- A naturally tight or wide IT band.
- Weak hip muscles such as gluteus medius.
- Over pronation
- Poor foot bio mechanics
- Leg length difference.
- Running on hills or on cambered roads all the time
The IT Band is not a muscle it’s a long flat fascia. The band is crucial to stabilizing the knee during running, as it moves from behind the femur to the front of the femur during activity. The continual rubbing of the band, combined with the repeated flexion and extension of the knee during running may cause the area to become inflamed. If you’re suffering runners knee, (pain on the outside of the knee) or IT Band syndrome look towards a small muscle, that most don’t even know they have, the TFL. The tensor fasciae latae is a hip flexor and abductor muscle, meaning it assists in moving the hip forward and outward. It combines with the tendons of the glute max to form the IT band. Because it’s in a shortened position when we sit, the TFL becomes tight easily, if we are seated for extended periods of time it will become necessary to stretch this bad boy on a regular basis, because a tight TFL will mean additional stress along the IT band.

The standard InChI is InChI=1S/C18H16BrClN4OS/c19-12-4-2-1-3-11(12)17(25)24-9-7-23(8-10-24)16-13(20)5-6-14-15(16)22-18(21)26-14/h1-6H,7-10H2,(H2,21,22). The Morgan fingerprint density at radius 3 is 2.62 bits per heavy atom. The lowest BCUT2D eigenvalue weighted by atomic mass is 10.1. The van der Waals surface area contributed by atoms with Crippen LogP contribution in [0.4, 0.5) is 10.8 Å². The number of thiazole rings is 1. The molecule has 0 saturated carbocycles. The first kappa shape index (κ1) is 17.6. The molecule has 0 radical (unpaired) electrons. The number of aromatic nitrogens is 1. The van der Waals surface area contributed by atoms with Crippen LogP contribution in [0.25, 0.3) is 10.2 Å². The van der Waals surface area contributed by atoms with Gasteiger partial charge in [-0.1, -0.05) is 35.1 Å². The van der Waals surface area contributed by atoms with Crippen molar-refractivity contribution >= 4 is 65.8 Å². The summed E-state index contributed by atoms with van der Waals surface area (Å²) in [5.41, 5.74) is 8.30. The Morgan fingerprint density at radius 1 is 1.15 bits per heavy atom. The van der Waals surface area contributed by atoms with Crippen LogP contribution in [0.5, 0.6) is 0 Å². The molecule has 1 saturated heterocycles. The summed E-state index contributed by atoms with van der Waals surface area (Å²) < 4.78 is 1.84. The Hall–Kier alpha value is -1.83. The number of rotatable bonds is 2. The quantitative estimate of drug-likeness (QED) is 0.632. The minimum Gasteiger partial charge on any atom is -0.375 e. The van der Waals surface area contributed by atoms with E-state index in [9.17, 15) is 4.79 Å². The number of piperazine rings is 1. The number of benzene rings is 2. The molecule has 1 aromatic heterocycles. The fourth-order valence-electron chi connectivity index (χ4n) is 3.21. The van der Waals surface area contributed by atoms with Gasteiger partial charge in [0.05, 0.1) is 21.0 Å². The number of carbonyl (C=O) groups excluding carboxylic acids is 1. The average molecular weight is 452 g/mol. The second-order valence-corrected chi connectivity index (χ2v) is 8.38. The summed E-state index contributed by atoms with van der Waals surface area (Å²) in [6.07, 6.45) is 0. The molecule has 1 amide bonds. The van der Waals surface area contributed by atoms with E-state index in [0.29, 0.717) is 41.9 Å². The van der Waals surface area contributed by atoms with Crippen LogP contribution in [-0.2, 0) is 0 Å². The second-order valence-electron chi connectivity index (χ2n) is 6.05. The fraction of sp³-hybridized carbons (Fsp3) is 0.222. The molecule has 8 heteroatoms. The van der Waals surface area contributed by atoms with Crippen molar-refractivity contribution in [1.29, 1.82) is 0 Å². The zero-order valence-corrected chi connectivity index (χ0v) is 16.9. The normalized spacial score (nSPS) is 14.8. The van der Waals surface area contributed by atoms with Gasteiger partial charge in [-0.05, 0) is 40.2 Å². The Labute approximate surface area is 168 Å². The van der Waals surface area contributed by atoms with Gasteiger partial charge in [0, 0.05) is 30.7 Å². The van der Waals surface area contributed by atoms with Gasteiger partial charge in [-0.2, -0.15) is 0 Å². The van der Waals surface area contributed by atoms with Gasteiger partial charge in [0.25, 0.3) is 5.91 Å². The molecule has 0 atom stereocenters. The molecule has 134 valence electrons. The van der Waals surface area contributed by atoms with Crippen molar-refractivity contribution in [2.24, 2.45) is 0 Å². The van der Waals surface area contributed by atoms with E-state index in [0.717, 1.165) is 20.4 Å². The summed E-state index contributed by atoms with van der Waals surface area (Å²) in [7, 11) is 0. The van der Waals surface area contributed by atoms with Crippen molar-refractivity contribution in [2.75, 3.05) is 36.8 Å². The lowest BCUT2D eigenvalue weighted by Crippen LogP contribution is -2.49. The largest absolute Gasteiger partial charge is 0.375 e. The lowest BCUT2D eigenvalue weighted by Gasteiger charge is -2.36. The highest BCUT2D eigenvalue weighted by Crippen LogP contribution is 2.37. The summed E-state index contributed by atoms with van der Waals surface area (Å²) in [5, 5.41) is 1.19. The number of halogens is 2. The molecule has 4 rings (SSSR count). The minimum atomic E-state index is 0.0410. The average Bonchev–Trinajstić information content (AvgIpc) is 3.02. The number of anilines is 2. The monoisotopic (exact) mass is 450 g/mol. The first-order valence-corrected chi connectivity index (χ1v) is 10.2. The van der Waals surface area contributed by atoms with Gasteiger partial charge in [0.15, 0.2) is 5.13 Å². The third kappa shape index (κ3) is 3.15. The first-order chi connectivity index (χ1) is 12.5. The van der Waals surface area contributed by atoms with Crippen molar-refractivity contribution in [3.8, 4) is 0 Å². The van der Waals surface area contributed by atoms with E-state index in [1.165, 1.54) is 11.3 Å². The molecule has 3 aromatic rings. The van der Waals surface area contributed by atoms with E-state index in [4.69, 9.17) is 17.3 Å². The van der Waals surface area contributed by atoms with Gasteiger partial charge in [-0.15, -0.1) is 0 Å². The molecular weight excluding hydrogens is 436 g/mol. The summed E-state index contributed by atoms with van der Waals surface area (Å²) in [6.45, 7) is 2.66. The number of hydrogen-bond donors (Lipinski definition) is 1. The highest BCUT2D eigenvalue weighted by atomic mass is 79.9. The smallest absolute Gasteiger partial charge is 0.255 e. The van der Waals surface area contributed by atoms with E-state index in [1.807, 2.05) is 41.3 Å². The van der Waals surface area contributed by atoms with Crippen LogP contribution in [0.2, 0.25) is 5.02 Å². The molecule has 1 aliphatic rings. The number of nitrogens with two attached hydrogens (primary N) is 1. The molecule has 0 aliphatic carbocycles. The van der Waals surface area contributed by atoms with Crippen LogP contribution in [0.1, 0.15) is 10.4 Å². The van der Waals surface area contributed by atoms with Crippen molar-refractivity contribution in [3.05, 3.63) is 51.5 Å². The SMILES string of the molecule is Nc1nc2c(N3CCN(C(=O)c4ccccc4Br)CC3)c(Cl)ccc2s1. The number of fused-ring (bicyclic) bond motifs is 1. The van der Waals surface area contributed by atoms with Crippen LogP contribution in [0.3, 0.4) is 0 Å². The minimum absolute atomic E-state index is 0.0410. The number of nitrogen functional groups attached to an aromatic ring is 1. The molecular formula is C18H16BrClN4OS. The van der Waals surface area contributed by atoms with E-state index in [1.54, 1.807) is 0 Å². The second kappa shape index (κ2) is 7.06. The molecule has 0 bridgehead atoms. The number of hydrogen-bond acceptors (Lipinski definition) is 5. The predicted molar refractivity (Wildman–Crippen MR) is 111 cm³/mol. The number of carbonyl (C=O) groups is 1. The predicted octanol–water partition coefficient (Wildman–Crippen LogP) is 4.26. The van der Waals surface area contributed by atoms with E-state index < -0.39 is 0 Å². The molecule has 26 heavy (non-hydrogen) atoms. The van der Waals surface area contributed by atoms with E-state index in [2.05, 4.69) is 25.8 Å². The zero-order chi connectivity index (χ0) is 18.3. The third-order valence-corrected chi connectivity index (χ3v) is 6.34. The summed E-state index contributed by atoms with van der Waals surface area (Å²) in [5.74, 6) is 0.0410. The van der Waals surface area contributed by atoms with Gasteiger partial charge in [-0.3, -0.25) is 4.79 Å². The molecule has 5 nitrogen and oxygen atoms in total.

Most suffering from suspected IT pain will go about massaging the length of their femur with a stick or foam roller. This will have some impact, but because of the makeup of the tissue it will have little permanent effect on the pain. Fascia is rather rubbery so massaging it will warm it up, but will yield the same effect as say rolling a rubber band to try and change it’s composition. Rolling the TFL muscle where the fascia begins, the top of the leg just under the hip complex, is a more effective use of your time. Add in the use of a Resistance Flexibility method to stretch the fascia and you will be well on your way to recovery.
Other things you can do to help:
- Rest and apply cold therapy or ice to reduce any inflammation.
- Avoid downhill running for a while.
- Iliotibial band stretches after training and throughout the day are important.
- Perform foam roller exercises to help stretch the TFL
- Search The Genius of Flexibility to see some thoughts on flexibility and its relation to Fascia. It’s pretty interesting stuff.